This is a picture of a missionary, standing beside a child who in my book is an expert fisherman - he caught this small leopard shark with his bare hands.  Not bad for a 9-year  old boy, eh?  "Hey, mom, I got dinner for all of us!"  Families are often seen wading through the waters at low tide to harvest shellfish and urchins to eat - and my goal is to get a picture of a pig in the water, rooting for urchins!!!

This is a typical scene on the road.  You can see whole truckloads of students being delivered to the school here each morning - people find a place to sit, on the corners of the truck bed walls, or standing and holding on to the frame behind the cab window, or just lying down in the bed of the truck.  Don't panic, though, most of the time they're holding on very well, and the trucks rarely go more than 30 mph!

This is John (in Tongan, Sione = say See-OH-nay), one of our security guards here at Liahona.  Our school colors are green and white, so someone found these shirts and bought them for the security guards.  I have to smile when I read the pocket tabs, though:  Homeland Security.  Without going into detail, let me assure you that security at Liahona is much more relaxed than any security system I've ever seen anywhere else.  But we don't need a lot, either.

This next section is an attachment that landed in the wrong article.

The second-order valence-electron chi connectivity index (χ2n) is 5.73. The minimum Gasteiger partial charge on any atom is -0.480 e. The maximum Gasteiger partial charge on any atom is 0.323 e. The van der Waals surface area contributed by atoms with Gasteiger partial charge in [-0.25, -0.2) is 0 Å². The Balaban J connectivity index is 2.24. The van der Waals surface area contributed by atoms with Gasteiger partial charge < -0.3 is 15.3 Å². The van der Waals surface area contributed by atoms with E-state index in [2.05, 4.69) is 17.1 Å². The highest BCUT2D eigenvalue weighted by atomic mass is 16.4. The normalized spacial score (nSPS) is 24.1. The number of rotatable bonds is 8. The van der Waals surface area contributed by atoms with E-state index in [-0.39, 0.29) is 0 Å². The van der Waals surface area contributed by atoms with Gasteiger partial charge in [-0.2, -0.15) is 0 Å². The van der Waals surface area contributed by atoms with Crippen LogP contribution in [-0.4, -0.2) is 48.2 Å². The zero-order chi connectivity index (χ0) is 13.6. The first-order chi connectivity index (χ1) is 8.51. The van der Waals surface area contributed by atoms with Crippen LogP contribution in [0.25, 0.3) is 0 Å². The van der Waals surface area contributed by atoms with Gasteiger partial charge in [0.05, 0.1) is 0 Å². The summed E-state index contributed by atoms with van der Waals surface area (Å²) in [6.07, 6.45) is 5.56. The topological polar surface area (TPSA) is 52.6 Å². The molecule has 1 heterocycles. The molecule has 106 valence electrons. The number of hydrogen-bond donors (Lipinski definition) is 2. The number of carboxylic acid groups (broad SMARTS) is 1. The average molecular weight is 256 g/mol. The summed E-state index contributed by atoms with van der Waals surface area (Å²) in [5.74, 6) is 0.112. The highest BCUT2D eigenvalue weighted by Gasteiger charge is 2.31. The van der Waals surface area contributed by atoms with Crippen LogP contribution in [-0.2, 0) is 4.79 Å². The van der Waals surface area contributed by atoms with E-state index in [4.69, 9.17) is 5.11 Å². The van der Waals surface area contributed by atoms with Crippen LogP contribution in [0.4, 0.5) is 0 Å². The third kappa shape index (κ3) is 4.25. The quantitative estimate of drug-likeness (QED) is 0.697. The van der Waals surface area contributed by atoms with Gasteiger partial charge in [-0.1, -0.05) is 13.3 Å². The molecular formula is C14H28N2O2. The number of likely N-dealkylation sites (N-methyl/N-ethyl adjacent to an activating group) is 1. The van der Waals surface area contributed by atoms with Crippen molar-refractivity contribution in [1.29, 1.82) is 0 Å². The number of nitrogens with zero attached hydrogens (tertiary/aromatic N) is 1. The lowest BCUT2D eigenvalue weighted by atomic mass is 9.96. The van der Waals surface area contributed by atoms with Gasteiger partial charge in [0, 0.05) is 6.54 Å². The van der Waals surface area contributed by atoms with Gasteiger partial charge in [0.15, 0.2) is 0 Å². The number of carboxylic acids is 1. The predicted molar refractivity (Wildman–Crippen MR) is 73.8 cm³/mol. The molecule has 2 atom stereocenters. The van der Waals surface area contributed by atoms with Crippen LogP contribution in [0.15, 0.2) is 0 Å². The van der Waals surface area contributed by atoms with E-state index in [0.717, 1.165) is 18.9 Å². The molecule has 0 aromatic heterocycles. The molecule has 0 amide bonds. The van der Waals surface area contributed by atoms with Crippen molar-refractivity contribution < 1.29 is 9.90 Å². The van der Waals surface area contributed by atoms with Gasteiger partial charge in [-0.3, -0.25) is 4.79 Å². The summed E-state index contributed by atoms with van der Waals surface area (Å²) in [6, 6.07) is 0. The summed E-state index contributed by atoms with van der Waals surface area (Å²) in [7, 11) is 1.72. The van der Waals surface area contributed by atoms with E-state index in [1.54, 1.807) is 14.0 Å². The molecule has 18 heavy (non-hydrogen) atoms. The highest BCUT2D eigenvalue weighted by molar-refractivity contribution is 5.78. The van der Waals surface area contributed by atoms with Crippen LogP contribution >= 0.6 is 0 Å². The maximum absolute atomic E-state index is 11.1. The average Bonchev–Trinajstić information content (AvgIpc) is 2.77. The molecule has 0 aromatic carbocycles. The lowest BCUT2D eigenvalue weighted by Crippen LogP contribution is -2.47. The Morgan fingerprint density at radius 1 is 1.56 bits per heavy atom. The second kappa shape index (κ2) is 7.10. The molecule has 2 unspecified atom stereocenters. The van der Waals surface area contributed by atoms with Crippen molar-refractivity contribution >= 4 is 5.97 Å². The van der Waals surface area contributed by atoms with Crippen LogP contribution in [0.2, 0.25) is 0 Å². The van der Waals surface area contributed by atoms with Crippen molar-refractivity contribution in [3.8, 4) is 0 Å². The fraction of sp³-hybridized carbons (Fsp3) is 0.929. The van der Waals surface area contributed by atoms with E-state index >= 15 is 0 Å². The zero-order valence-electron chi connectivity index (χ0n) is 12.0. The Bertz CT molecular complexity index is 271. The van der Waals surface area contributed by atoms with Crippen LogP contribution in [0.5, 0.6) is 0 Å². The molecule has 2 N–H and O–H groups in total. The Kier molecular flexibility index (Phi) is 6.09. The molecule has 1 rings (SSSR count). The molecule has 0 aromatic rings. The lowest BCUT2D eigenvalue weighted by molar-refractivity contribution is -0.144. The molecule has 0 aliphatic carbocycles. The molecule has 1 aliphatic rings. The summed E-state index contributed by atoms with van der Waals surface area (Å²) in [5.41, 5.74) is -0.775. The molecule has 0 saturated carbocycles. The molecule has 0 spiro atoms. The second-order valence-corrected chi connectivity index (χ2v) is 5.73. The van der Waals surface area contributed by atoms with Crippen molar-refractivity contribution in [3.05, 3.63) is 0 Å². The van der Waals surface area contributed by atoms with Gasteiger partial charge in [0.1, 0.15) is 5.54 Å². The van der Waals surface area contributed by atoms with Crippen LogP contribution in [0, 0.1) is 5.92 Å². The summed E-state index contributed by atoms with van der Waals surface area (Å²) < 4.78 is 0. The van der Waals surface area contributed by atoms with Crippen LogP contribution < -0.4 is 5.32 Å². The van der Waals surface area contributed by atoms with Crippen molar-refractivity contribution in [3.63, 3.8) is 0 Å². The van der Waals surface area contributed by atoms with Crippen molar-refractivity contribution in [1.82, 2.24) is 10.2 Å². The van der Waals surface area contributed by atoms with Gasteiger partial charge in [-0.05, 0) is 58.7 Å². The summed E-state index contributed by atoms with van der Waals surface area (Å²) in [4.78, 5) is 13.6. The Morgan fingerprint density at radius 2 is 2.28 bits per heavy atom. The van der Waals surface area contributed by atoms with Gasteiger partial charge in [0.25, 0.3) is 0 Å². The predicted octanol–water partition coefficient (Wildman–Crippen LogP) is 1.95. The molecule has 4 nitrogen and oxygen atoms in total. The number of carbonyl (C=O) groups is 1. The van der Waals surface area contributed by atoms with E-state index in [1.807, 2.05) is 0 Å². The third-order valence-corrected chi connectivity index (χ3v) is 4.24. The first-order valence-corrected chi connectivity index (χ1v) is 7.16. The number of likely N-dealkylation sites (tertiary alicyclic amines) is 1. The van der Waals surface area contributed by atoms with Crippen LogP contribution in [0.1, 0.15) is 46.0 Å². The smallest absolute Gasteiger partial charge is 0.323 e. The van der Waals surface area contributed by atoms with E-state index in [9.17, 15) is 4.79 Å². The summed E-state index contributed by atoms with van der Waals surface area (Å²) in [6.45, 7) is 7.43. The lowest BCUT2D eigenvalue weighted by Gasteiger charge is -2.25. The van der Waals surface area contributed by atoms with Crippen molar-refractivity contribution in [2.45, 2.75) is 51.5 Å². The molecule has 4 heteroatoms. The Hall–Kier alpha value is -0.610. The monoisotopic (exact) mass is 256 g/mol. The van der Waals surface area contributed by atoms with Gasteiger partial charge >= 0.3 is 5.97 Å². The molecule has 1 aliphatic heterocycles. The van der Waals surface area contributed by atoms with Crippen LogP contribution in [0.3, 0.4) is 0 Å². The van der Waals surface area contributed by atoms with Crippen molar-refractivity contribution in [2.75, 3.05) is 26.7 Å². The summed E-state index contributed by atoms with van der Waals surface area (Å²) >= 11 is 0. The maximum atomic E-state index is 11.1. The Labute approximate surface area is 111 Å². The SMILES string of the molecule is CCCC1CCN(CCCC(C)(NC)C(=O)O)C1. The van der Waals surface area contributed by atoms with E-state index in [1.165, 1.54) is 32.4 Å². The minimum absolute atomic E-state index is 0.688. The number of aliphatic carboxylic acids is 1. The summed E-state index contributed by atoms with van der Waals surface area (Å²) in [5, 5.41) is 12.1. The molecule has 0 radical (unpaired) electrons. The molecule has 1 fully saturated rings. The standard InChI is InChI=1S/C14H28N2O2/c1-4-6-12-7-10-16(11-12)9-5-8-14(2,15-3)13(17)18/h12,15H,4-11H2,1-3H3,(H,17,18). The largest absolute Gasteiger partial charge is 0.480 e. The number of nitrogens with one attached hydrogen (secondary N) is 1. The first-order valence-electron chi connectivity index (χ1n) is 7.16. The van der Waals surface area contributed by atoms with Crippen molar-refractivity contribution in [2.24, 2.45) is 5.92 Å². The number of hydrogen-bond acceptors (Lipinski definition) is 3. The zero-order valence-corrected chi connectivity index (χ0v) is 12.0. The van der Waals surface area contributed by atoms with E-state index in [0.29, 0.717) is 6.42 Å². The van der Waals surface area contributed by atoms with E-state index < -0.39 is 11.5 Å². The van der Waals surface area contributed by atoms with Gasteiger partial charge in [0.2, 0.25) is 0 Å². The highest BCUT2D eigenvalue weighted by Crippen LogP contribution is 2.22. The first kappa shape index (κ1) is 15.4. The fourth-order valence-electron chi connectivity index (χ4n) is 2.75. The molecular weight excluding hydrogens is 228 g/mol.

This is the fire station here.  And by "the fire station", I mean THE fire station.  There's only one in Tonga.  They stay busy!  They have a couple of small tank trucks and a pumper.  Does anyone know a multi-millionaire who would be willing to donate a couple million dollars to build and equip a second station on an island of 70,000 people?

The next picture is just so you know we aren't deadly serious all the time.  This was a mock trial at our recent principals' conference - English powdered wigs and all - charging principals with (shock and horror) making improvements to their educational programs!!!  Turns out they were all guilty, and each was sentenced to eating a 24-ounce chocolate bar at one sitting!

This last picture shows the dais built for the King of Tonga when he came to hand out diplomas at graduation.  This temporary structure was built out from the stage in the school gym/auditorium, and then covered in traditionally woven and painted mats.  The different weaves, patterns and styles of decorating reflect the different clans on this and some of the other islands in Tonga.  But the thing that amazed me most about the whole graduation ceremony was that students climbed up the steps at the right, received their diploma from the king, and then BACKED DOWN the steps again, because it is disrespectful to turn your back on the king!  

Life in Tonga is simple, unstressful, and slow.  And I am learning to appreciate that.